Parallel Texts: Matthew 14:1-12; Luke 9:7-9
The real “meat” in this text is found in verses 14-16, the part most commentators discuss and teach is in 17-29, unfortunately. Thomas Jefferson had a painting of John’s head on the platter hanging in his dining room, and I can attest that it is still there, yet the important part is not in what happened to John, it’s what people were saying about Jesus at this point in His ministry.
King Herod heard about this, for Jesus’ name had become well known. Some were saying, “John the Baptist has been raised from the dead, and that is why miraculous powers are at work in him.”
Others said, “He is Elijah.”
And still others claimed, “He is a prophet, like one of the prophets of long ago.”
But when Herod heard this, he said, “John, whom I beheaded, has been raised from the dead!”
“King Herod had heard about this” “This?” What was “this?”
In context, this passage in Mark’s gospel follows immediately the passage about Jesus sending out the twelve, it is relating to the Kingdom Tour, and we know that news and accounts of Jesus’ activities had spread like wildfire throughout the region; the Pharisees had already begun to consider how they would kill Jesus, and they were exactly the ones who either knew, or with reasonable diligence they should have known that Jesus was the Messiah. Herod Antipas was another matter. Recall that he was the son of Herod the Great who had slaughtered the baby boys of Bethlehem upon hearing of the birth of Jesus. He was the Vassal-king of Judea, serving under the Roman Emperor, a marginal Jew at best in a secular administration, who one day would have his own problems with the Romans.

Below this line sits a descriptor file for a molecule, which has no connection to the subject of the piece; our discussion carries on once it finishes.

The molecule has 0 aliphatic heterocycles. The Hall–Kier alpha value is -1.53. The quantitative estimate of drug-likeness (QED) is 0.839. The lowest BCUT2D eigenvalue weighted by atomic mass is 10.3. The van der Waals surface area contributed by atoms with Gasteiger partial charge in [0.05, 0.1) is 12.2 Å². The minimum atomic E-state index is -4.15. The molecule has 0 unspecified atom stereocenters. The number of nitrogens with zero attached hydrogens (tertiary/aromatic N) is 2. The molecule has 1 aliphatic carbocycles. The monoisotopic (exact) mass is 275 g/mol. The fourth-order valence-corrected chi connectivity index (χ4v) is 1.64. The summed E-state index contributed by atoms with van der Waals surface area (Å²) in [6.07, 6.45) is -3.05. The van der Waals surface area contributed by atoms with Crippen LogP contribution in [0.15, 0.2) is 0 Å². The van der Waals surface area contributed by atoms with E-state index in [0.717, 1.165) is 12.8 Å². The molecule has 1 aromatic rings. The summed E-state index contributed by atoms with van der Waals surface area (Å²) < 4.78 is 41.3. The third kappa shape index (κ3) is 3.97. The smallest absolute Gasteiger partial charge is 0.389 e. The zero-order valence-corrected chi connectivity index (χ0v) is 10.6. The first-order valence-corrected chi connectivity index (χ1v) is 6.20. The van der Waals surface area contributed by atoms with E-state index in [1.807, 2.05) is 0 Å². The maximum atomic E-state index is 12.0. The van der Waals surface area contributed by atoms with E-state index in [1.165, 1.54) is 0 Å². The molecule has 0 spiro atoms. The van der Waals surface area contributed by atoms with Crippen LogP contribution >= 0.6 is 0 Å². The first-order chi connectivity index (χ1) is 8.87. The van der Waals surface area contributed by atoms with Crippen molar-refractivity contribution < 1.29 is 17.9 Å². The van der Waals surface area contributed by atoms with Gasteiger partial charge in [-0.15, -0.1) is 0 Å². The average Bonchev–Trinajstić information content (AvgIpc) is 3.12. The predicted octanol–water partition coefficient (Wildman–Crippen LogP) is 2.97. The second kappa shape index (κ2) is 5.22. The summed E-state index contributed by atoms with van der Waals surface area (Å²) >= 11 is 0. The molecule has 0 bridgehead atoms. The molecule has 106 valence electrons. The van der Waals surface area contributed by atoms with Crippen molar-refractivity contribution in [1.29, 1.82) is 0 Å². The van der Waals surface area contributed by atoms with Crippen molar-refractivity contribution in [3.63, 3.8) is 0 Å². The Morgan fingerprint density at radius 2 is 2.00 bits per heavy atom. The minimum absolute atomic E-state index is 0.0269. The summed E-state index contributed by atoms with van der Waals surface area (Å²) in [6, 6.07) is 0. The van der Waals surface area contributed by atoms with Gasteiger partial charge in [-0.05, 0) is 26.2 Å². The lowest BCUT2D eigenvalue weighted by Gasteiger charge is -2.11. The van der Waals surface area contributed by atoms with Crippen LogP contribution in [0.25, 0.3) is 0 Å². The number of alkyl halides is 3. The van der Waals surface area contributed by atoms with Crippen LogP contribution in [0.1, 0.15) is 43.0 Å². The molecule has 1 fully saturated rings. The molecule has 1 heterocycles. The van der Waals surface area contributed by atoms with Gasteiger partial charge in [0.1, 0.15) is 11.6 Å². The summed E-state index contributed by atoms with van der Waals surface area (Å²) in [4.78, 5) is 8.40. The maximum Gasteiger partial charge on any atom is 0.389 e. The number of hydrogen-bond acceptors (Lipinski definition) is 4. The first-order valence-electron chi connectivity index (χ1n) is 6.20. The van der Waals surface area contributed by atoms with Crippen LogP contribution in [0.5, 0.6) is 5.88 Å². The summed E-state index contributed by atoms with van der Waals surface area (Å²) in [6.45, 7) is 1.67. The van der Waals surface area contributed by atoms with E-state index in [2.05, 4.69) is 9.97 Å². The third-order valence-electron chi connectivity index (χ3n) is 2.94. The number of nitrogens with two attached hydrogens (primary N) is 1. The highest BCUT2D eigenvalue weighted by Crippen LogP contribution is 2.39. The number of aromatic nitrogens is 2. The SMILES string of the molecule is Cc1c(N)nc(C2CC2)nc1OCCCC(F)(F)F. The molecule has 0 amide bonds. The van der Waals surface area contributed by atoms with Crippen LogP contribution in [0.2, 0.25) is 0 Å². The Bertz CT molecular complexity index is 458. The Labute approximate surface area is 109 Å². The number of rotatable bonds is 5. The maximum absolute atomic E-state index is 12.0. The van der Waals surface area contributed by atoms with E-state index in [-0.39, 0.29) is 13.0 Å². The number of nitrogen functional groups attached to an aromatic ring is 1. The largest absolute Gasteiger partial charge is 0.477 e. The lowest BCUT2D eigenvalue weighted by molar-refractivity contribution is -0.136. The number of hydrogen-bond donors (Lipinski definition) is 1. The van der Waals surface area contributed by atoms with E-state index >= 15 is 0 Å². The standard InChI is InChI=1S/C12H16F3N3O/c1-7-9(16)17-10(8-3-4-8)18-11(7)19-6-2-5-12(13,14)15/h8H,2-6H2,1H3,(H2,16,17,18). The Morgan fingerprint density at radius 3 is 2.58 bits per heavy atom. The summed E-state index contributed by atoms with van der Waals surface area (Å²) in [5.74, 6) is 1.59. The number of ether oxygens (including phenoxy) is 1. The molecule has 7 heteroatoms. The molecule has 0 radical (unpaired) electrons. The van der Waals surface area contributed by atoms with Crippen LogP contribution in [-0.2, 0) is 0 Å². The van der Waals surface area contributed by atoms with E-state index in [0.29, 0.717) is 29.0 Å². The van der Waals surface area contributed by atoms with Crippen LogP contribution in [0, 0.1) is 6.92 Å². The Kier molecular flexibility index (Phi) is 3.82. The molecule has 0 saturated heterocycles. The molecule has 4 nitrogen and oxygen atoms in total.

Who was this guy up in Galilee?
Nobody could figure that out for sure, but there were rumors.
Elijah? A prophet? No, John the Baptist has been raised from the dead!
It’s clear that on some level, John had gotten to Herod. It’s also clear that as a result of a stupid party stunt, Herod has randomly had John murdered. If you are Herod, and you are feeling guilty for what you did at that stupid party because you shot your mouth off… probably after a few drinks, and you think that John the Baptist has come back from the grave with miraculous powers, how do you feel about this new situation?
This guy is a rock star, the people are loving Him… and He has miraculous powers and you think he is the resurrection of the one you had murdered. What do you do now?
You could repent and beg forgiveness, but how would that look in the morning papers on the Emperor’s desk the next day? (so to speak) How will that play on the nightly news? What will your approval numbers do with the people? (Remember, this guy was a politician in a tough spot)
Is there a way you could try to kill him again? But he doesn’t stay dead!
What you really need are powerful allies, and sooner or later He is sure to catch wind of a plot against Him. I have a strong hunch that we might see Herod’s fingerprints later in the story!